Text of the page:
Feeding Red Eyed Tree Frogs

Red eyed tree frogs are insectivorous and as such do well on a variety of gut loaded insects. Make the staple of your red eyed tree frogs out of crickets, locusts and cockroaches (Cuban burrowing cockroaches or lobster roaches make a great option). You should gut load these with a commercial gutload or a diet of cheap dog food, oats and cereals.

To add variation to the diet you can offer flies, moths, waxworms (and waxmoths), silkworms, etc. To get flies easily purchase some maggots from your local fishing tackle shop, leave them in a warm space to pupate then pop the pupa in fridge and viola a steady supply of flies to feed to your frogs.

Feed juveniles as much as they’ll eat daily, and adults as much as they’ll eat every 2-3 days.

Food should be dusted with calcium and a good vitamin/mineral supplement such as nutrobal. Calcium is difficult to overdose on so can be used regularly whereas you need to be more careful with the other supplements. As such I like to dust with my vitamin powder once a week in adults and twice a week in juveniles. Dust all other food with a pure calcium powder. To clarify, whenever you are not dusting with vitamins, dust with calcium powder as you can overdo it with vitamins/minerals, but not with calcium.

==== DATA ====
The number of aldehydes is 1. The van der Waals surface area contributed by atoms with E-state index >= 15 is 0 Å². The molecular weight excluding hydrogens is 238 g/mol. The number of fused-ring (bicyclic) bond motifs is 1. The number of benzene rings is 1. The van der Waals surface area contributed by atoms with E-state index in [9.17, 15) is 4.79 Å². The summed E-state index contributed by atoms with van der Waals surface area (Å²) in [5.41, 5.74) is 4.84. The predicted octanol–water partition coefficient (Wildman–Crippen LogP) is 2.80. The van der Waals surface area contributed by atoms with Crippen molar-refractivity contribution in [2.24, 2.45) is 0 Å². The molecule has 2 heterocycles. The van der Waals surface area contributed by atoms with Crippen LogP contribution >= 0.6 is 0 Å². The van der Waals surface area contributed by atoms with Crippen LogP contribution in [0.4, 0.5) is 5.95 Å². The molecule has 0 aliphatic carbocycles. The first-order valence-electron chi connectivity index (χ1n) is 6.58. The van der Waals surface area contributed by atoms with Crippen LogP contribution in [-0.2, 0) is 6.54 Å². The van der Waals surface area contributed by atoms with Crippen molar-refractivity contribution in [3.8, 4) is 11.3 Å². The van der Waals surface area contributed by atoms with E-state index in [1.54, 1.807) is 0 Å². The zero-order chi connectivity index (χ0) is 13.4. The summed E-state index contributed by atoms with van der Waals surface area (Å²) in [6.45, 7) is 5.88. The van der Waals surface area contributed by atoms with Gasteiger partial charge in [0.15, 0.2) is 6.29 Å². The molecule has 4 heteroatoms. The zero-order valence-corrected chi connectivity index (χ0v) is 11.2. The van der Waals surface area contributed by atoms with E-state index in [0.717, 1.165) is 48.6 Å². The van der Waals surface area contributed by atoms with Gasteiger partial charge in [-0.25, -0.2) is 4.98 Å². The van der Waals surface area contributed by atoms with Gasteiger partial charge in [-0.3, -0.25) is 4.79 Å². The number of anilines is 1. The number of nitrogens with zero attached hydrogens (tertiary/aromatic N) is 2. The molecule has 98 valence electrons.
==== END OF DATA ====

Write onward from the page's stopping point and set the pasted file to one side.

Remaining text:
Red Eyed Tree Frog

Red eyed tree frog by teague_o

Handling Red Eyed Tree Frogs

Generally you shouldn’t handle your red eyed tree frogs, they should be treated as a look but don’t touch pet as they don’t really enjoy being handled in the way something like a bearded dragon or leopard gecko does.

If you do need to handle for whatever reason be very gentle and ensure you use a dampened hand (better still a powder free latex glove) as a dry hand saps the moisture from the frogs skin and can cause what appear to be burn marks.

Breeding Red Eyed Tree Frogs

Red eyed tree frogs are stunning pets which make a great display species. Spend time crafting their enclosure to make it look natural and you will have a centre piece for the room. Keep them relatively warm (74-78f) and humid (70%) and feed them a diet of gutloaded insects.